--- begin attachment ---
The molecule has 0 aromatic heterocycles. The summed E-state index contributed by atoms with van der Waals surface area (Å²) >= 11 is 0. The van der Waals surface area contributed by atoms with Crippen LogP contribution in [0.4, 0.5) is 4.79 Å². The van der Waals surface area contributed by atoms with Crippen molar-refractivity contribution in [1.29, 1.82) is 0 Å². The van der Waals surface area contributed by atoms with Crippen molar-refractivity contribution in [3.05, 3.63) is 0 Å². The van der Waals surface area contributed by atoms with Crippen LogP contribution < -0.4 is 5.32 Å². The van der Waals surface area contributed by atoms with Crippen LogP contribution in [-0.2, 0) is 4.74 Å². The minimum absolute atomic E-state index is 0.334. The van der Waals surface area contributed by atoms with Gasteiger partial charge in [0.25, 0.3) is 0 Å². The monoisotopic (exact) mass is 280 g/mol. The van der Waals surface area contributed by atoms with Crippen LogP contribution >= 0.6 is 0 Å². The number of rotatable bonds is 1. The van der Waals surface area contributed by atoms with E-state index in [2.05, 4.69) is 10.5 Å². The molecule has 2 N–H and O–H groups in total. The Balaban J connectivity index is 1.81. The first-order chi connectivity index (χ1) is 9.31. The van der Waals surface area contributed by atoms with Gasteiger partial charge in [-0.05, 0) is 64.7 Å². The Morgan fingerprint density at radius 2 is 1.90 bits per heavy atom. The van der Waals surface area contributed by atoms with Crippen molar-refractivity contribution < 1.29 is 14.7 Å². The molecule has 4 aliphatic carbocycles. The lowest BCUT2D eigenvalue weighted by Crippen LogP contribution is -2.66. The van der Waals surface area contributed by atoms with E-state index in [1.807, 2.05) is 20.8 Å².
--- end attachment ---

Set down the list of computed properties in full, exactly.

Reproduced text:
The molecule has 0 aromatic heterocycles. The summed E-state index contributed by atoms with van der Waals surface area (Å²) >= 11 is 0. The van der Waals surface area contributed by atoms with Crippen LogP contribution in [0.4, 0.5) is 4.79 Å². The van der Waals surface area contributed by atoms with Crippen molar-refractivity contribution in [1.29, 1.82) is 0 Å². The van der Waals surface area contributed by atoms with Crippen molar-refractivity contribution in [3.05, 3.63) is 0 Å². The van der Waals surface area contributed by atoms with Crippen LogP contribution < -0.4 is 5.32 Å². The van der Waals surface area contributed by atoms with Crippen LogP contribution in [-0.2, 0) is 4.74 Å². The minimum absolute atomic E-state index is 0.334. The van der Waals surface area contributed by atoms with Gasteiger partial charge in [0.25, 0.3) is 0 Å². The monoisotopic (exact) mass is 280 g/mol. The van der Waals surface area contributed by atoms with Crippen LogP contribution >= 0.6 is 0 Å². The number of rotatable bonds is 1. The van der Waals surface area contributed by atoms with E-state index in [2.05, 4.69) is 10.5 Å². The molecule has 2 N–H and O–H groups in total. The Balaban J connectivity index is 1.81. The first-order chi connectivity index (χ1) is 9.31. The van der Waals surface area contributed by atoms with Gasteiger partial charge in [-0.05, 0) is 64.7 Å². The Morgan fingerprint density at radius 2 is 1.90 bits per heavy atom. The van der Waals surface area contributed by atoms with Crippen molar-refractivity contribution < 1.29 is 14.7 Å². The molecule has 4 aliphatic carbocycles. The lowest BCUT2D eigenvalue weighted by Crippen LogP contribution is -2.66. The van der Waals surface area contributed by atoms with E-state index in [1.807, 2.05) is 20.8 Å².